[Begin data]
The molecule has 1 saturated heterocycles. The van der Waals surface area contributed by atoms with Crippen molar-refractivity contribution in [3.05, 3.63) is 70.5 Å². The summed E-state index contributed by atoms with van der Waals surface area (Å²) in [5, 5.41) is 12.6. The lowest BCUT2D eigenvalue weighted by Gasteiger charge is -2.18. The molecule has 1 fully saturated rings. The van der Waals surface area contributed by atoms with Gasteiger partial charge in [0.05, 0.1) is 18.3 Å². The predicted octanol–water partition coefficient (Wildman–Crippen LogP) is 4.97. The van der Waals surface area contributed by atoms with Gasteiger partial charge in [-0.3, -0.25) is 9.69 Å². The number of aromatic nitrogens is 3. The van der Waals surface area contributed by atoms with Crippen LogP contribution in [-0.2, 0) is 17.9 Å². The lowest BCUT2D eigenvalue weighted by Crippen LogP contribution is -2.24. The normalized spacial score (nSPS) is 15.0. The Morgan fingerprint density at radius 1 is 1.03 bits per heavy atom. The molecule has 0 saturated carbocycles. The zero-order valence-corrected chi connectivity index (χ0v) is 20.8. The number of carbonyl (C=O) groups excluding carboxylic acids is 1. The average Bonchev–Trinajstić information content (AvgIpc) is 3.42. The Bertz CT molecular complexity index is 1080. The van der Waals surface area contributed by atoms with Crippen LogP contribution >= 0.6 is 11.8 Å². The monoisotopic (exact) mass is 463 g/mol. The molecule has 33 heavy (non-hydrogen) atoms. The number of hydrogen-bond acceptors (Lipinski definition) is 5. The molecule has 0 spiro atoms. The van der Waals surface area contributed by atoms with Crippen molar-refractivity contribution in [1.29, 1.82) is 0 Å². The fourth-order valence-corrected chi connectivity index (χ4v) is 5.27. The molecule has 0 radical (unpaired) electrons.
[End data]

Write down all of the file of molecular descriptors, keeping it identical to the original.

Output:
The molecule has 1 saturated heterocycles. The van der Waals surface area contributed by atoms with Crippen molar-refractivity contribution in [3.05, 3.63) is 70.5 Å². The summed E-state index contributed by atoms with van der Waals surface area (Å²) in [5, 5.41) is 12.6. The lowest BCUT2D eigenvalue weighted by Gasteiger charge is -2.18. The molecule has 1 fully saturated rings. The van der Waals surface area contributed by atoms with Gasteiger partial charge in [0.05, 0.1) is 18.3 Å². The predicted octanol–water partition coefficient (Wildman–Crippen LogP) is 4.97. The van der Waals surface area contributed by atoms with Gasteiger partial charge in [-0.3, -0.25) is 9.69 Å². The number of aromatic nitrogens is 3. The van der Waals surface area contributed by atoms with Crippen LogP contribution in [-0.2, 0) is 17.9 Å². The lowest BCUT2D eigenvalue weighted by Crippen LogP contribution is -2.24. The normalized spacial score (nSPS) is 15.0. The Morgan fingerprint density at radius 1 is 1.03 bits per heavy atom. The molecule has 0 saturated carbocycles. The zero-order valence-corrected chi connectivity index (χ0v) is 20.8. The number of carbonyl (C=O) groups excluding carboxylic acids is 1. The average Bonchev–Trinajstić information content (AvgIpc) is 3.42. The Bertz CT molecular complexity index is 1080. The van der Waals surface area contributed by atoms with Crippen LogP contribution >= 0.6 is 11.8 Å². The monoisotopic (exact) mass is 463 g/mol. The molecule has 33 heavy (non-hydrogen) atoms. The number of hydrogen-bond acceptors (Lipinski definition) is 5. The molecule has 0 spiro atoms. The van der Waals surface area contributed by atoms with Crippen molar-refractivity contribution in [1.29, 1.82) is 0 Å². The fourth-order valence-corrected chi connectivity index (χ4v) is 5.27. The molecule has 0 radical (unpaired) electrons.